After lightning strikes: Repair considerations

When lightning does strike, aircraft LSP system repairs must be done correctly to ensure restoration of protection.
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“Lightning strike is a huge problem for any aircraft,” says Paul Knudsen, a composites repair instructor with FlightSafety International West Palm Beach Learning Center (West Palm Beach, Fla.). His focus is on training composites technicians and designers to recognize the paths that lightning can take through a structure in a variety of fixed-wing aircraft and helicopters, and then determine how to make repairs that ensure lightning strike protection (LSP) restoration.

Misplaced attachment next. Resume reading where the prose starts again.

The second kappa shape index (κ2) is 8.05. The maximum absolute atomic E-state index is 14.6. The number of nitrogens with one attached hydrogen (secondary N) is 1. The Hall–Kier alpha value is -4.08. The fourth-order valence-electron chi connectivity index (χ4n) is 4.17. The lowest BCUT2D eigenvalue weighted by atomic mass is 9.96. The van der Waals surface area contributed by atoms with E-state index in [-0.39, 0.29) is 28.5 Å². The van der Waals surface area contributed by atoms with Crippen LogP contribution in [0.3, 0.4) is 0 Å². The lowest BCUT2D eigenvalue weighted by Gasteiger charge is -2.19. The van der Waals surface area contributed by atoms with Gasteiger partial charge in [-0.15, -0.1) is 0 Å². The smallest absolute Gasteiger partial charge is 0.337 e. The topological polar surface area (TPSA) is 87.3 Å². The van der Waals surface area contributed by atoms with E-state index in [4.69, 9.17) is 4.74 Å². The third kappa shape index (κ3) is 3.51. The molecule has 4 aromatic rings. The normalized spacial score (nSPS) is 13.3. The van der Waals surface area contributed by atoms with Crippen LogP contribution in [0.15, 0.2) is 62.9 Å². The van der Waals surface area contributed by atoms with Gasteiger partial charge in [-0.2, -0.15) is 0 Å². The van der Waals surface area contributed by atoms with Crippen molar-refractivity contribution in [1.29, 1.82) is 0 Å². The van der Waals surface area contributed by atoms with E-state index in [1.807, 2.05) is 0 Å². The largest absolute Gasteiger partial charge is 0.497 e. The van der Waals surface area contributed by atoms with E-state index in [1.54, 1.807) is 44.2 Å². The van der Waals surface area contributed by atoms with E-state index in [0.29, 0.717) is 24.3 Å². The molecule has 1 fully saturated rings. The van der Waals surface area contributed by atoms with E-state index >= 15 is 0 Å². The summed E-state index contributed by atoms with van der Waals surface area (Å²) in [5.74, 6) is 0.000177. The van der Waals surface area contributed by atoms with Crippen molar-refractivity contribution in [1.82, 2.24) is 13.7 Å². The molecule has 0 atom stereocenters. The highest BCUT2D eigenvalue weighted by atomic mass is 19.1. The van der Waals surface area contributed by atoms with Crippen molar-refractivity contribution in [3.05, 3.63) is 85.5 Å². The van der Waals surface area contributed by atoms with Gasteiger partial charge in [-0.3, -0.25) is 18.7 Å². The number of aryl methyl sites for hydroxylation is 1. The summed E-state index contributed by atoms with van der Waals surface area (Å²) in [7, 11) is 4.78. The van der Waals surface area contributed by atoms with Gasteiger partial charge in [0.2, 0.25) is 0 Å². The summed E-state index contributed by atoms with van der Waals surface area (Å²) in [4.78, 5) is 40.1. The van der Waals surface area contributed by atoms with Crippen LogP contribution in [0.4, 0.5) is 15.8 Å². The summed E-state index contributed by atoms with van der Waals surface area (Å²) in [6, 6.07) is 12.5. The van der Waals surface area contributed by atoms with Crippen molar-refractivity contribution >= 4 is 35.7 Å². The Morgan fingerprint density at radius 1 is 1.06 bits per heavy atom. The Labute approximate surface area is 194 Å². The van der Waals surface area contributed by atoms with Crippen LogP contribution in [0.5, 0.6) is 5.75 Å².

“Inspection is key — you have to look for the entrance and exit points and for pinholes,” he notes, adding that looks can be deceiving: “Sometimes, the outer surface burns look like pepper sprinkled over the paint.” Because every aircraft model employs a different LSP system, inspection and repair is model-specific.

Where damage to the LSP mesh or interwoven wire fabrics and underlying laminate has occurred, the area(s) must be sanded and scarfed down to undamaged plies. After the repair is complete and cured, Knudsen says, the focus is on the LSP repair, which is actually “two separate repairs.” Knudsen typically replaces the burned mesh or expanded foil using an epoxy adhesive like that supplied by Magnolia Advanced Materials Inc. (Chamblee, Ga.) so that the mesh is encapsulated by the resin, to prevent surface porosity and moisture ingress. He stresses that checking the conductivity of the LSP system with a milliohm meter is crucial. In addition, metallic strips or grounding straps should be inspected to ensure conductivity across the plane’s outer surface. After conductivity has been restored, the repaired surface can be repainted.